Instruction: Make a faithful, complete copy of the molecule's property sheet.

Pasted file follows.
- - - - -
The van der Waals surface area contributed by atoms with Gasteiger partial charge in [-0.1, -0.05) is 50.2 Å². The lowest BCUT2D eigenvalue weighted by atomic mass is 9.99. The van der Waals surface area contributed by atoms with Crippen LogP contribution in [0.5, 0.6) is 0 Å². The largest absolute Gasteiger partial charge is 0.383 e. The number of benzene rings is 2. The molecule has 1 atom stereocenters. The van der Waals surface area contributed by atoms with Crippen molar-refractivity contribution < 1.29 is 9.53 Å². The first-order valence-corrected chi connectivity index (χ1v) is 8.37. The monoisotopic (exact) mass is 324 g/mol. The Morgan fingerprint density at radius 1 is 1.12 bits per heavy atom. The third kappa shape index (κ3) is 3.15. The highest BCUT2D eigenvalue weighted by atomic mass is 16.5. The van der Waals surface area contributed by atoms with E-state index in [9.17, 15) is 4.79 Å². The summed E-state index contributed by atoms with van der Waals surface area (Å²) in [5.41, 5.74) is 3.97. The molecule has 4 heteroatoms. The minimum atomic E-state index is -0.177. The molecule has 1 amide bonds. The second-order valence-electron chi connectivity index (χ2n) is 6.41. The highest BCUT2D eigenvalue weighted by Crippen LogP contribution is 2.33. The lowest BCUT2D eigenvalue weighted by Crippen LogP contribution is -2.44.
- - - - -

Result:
The van der Waals surface area contributed by atoms with Gasteiger partial charge in [-0.1, -0.05) is 50.2 Å². The lowest BCUT2D eigenvalue weighted by atomic mass is 9.99. The van der Waals surface area contributed by atoms with Crippen LogP contribution in [0.5, 0.6) is 0 Å². The largest absolute Gasteiger partial charge is 0.383 e. The number of benzene rings is 2. The molecule has 1 atom stereocenters. The van der Waals surface area contributed by atoms with Crippen molar-refractivity contribution < 1.29 is 9.53 Å². The first-order valence-corrected chi connectivity index (χ1v) is 8.37. The monoisotopic (exact) mass is 324 g/mol. The Morgan fingerprint density at radius 1 is 1.12 bits per heavy atom. The third kappa shape index (κ3) is 3.15. The highest BCUT2D eigenvalue weighted by atomic mass is 16.5. The van der Waals surface area contributed by atoms with E-state index in [9.17, 15) is 4.79 Å². The summed E-state index contributed by atoms with van der Waals surface area (Å²) in [5.41, 5.74) is 3.97. The molecule has 4 heteroatoms. The minimum atomic E-state index is -0.177. The molecule has 1 amide bonds. The second-order valence-electron chi connectivity index (χ2n) is 6.41. The highest BCUT2D eigenvalue weighted by Crippen LogP contribution is 2.33. The lowest BCUT2D eigenvalue weighted by Crippen LogP contribution is -2.44.